Who Is the Boss and Who Is Not? Accuracy of Judging Status

@article{Mast2004WhoIT,
  title={Who Is the Boss and Who Is Not? Accuracy of Judging Status},
  author={Marianne Schmid Mast and Judith A. Hall},
  journal={Journal of Nonverbal Behavior},
  year={2004},
  volume={28},
  pages={145-165}
}
We investigated whether people were accurate at judging other people's status, what behavioral and appearance cues they relied on when assessing status, whether the way those cues were used was accurate, and whether target gender affected any of the results. Targets (N = 48) were university employees (faculty and staff) who were photographed while interacting with a coworker. One sample of perceivers (66 females, 42 males) rated the relative status of the two people in the photograph to each… 

Cues of Social Status: Associations Between Attractiveness, Dominance, and Status

TLDR
Findings highlight that there is agreement between self-reports of university status and observer-perceptions of status based solely on photographs and videos, and suggest that appearance may shape newly developing social hierarchies, such as those that emerge during the transition to college.

Observers’ expectations regarding the emotional reactions of others in a failure context: the role of status and perceived dominance

An important determinant of observer’s expectations about other’s emotional reactions is the status of the other person. Status can be derived from a variety of cues and in any given situation more

Picture Power: Gender Versus Body Language in Perceived Status

Power hierarchies in interaction are maintained due to a variety of cues, including gender and body language, and can keep competent individuals from being regarded as high status. The present study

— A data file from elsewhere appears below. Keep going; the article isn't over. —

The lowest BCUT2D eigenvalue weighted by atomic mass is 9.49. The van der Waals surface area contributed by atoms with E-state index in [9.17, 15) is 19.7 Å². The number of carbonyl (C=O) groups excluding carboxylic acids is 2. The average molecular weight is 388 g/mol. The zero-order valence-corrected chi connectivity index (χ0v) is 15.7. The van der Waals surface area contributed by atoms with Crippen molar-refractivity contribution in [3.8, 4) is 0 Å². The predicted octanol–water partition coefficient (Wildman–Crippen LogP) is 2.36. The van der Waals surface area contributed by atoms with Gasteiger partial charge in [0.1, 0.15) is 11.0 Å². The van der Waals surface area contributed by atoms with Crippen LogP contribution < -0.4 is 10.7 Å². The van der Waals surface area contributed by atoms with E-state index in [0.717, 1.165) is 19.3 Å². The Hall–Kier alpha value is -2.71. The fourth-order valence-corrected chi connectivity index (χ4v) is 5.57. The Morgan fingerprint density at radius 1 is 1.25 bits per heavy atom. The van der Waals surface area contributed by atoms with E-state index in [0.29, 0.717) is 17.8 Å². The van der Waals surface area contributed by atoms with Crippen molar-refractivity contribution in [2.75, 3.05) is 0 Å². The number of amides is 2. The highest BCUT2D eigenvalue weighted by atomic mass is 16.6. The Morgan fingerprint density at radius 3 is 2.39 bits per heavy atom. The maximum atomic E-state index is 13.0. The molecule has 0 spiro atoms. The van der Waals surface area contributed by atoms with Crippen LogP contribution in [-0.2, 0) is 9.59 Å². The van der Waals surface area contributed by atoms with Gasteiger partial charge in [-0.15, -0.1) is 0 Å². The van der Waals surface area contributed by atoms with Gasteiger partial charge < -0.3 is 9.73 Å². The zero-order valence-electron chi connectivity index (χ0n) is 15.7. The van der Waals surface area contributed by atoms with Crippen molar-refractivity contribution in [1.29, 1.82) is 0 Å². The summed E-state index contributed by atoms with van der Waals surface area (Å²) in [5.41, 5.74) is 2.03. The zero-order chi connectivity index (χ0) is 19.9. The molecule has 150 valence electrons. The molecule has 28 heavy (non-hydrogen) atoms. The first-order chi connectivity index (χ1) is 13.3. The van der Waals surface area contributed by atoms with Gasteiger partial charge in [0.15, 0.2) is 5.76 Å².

Accurate When It Counts: Perceiving Power and Status in Social Groups

Managing interpersonal sensitivity: Knowing when—and when not—to understand others. Several years ago, one of us came across an advice book titled 30 Things Everyone Should Know How To Do Before

About Face: Seeing Class and Race

Abstract People’s social class, and the perceptions of their social class are embedded in an institutional context that has important ramifications for one’s life opportunities and outcomes. Research

Is the desire for status a fundamental human motive? A review of the empirical literature.

TLDR
The relevant evidence suggests that the desire for status is indeed fundamental, and the importance of status was observed across individuals who differed in culture, gender, age, and personality, supporting the universality of the status motive.

How Accurate are Recruiters' First Impressions of Applicants in Employment Interviews?

The ability of recruiters and laypersons (students) to detect applicant personality traits and deception was studied. Participants viewed mock videotapes of target applicants answering interview

Through the eyes of love: reality and illusion in intimate relationships.

TLDR